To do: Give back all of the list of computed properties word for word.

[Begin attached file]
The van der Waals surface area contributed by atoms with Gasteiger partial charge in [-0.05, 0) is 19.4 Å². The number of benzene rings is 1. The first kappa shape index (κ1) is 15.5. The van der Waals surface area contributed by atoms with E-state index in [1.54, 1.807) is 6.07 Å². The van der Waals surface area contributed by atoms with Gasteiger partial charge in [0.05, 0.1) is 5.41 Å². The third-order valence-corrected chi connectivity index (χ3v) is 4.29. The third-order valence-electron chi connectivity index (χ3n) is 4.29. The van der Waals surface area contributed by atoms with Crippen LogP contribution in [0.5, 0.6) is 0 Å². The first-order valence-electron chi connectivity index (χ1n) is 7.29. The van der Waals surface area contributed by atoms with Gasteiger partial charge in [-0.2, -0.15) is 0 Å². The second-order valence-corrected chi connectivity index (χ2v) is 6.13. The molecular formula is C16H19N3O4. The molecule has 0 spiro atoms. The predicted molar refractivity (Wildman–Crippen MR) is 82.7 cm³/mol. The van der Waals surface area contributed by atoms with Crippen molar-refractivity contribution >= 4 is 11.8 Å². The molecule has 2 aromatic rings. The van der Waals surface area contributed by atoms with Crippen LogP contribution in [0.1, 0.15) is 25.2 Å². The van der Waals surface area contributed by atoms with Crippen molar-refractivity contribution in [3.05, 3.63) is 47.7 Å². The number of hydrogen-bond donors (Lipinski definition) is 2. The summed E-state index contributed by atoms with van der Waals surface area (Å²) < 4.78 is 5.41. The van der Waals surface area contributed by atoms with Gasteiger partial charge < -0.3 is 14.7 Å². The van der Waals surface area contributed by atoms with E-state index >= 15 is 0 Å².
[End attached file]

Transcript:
The van der Waals surface area contributed by atoms with Gasteiger partial charge in [-0.05, 0) is 19.4 Å². The number of benzene rings is 1. The first kappa shape index (κ1) is 15.5. The van der Waals surface area contributed by atoms with E-state index in [1.54, 1.807) is 6.07 Å². The van der Waals surface area contributed by atoms with Gasteiger partial charge in [0.05, 0.1) is 5.41 Å². The third-order valence-corrected chi connectivity index (χ3v) is 4.29. The third-order valence-electron chi connectivity index (χ3n) is 4.29. The van der Waals surface area contributed by atoms with Crippen LogP contribution in [0.5, 0.6) is 0 Å². The first-order valence-electron chi connectivity index (χ1n) is 7.29. The van der Waals surface area contributed by atoms with Gasteiger partial charge in [-0.2, -0.15) is 0 Å². The second-order valence-corrected chi connectivity index (χ2v) is 6.13. The molecular formula is C16H19N3O4. The molecule has 0 spiro atoms. The predicted molar refractivity (Wildman–Crippen MR) is 82.7 cm³/mol. The van der Waals surface area contributed by atoms with Crippen molar-refractivity contribution >= 4 is 11.8 Å². The molecule has 2 aromatic rings. The van der Waals surface area contributed by atoms with Crippen LogP contribution in [0.1, 0.15) is 25.2 Å². The van der Waals surface area contributed by atoms with Crippen molar-refractivity contribution in [3.05, 3.63) is 47.7 Å². The number of hydrogen-bond donors (Lipinski definition) is 2. The summed E-state index contributed by atoms with van der Waals surface area (Å²) < 4.78 is 5.41. The van der Waals surface area contributed by atoms with Gasteiger partial charge < -0.3 is 14.7 Å². The van der Waals surface area contributed by atoms with E-state index >= 15 is 0 Å².